The evolution of the human diet was a shift from a diet of mainly leaves, tubers (like sweet potatoes), and some animal fat and proteins—and humans’ gut bacteria and immune systems still haven’t adapted. Although the Agricultural Revolution was critical for the survival and growth of civilization, it led to health problems such as diabetes, obesity, clogged arteries, and tooth decay.

Factor #2: Casein A-1 Cows

About 2,000 years ago, a mutation in Northern European cows caused them to produce a different kind of protein in their milk that causes problems for people during digestion. Previously cows had produced a protein called casein A-2, but these cows began producing casein A-1. During digestion, casein A-1 turns into a protein similar to lectin that causes your immune system to attack your pancreas.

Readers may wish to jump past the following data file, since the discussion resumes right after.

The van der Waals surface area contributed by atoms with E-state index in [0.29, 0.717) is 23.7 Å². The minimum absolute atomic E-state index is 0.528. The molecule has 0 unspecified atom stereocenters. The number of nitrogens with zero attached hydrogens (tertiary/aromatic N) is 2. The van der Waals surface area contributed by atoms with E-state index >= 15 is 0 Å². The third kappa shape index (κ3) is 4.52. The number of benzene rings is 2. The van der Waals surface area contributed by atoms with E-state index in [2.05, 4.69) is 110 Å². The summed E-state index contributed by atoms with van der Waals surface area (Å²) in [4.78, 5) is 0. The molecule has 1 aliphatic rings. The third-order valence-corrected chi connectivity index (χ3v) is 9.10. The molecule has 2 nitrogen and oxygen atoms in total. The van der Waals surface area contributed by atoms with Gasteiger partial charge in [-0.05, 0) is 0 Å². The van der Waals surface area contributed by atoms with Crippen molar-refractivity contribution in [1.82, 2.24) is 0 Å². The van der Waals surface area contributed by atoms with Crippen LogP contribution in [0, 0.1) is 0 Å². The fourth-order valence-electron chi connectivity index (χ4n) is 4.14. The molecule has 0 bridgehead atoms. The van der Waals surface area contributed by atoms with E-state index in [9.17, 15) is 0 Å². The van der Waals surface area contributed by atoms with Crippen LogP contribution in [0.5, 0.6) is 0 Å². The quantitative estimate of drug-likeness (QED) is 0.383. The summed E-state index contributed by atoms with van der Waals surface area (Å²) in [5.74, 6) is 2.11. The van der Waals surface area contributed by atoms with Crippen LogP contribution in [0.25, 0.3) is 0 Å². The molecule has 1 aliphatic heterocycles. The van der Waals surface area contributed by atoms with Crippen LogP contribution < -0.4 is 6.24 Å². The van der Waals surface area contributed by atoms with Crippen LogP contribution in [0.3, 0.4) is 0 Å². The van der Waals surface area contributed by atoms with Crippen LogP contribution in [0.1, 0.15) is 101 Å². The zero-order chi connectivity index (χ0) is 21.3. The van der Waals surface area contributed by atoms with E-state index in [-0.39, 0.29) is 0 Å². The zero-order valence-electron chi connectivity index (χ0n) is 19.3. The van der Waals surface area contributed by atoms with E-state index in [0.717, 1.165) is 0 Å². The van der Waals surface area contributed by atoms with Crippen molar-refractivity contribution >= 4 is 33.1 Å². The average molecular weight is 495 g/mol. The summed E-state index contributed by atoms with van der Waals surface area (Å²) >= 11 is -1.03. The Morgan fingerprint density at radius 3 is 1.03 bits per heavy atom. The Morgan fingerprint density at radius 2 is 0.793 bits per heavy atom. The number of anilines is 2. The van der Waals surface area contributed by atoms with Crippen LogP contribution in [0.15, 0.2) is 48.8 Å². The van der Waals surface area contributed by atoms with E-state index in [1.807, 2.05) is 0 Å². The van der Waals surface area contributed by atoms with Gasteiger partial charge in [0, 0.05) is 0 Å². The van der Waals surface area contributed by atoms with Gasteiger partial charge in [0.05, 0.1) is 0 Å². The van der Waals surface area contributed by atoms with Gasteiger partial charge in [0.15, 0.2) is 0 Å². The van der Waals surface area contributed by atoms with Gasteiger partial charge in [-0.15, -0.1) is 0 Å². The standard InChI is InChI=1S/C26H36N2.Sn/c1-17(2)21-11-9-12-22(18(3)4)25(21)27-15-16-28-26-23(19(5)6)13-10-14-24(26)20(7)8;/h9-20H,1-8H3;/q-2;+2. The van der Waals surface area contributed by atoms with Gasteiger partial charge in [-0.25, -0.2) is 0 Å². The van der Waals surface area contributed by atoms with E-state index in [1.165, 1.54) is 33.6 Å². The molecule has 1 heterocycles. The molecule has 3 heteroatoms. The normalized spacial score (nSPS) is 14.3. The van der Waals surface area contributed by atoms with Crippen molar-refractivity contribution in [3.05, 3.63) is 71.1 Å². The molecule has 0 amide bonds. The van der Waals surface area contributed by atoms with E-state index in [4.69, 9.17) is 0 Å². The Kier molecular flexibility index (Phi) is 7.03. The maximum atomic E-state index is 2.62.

Unfortunately, A-1 cows are the most common breed for producing milk. The good news is, A-2 dairy products are becoming increasingly available. This has been an important factor in the evolution of the human diet recently. 

Factor #3: Foreign Food from the New World

About 500 years ago, when Europeans landed in the Americas, they brought foreign food from the New World back with them to Europe. People in Europe, Asia, and Africa had never before been exposed to these New World foods, and 500 years isn’t enough for gut bacteria to adapt to them. The adaptations in the evolution of the human diet take more time to become part of us.

These foods included:

  • The nightshade family, including tomatoes, potatoes, eggplants, and peppers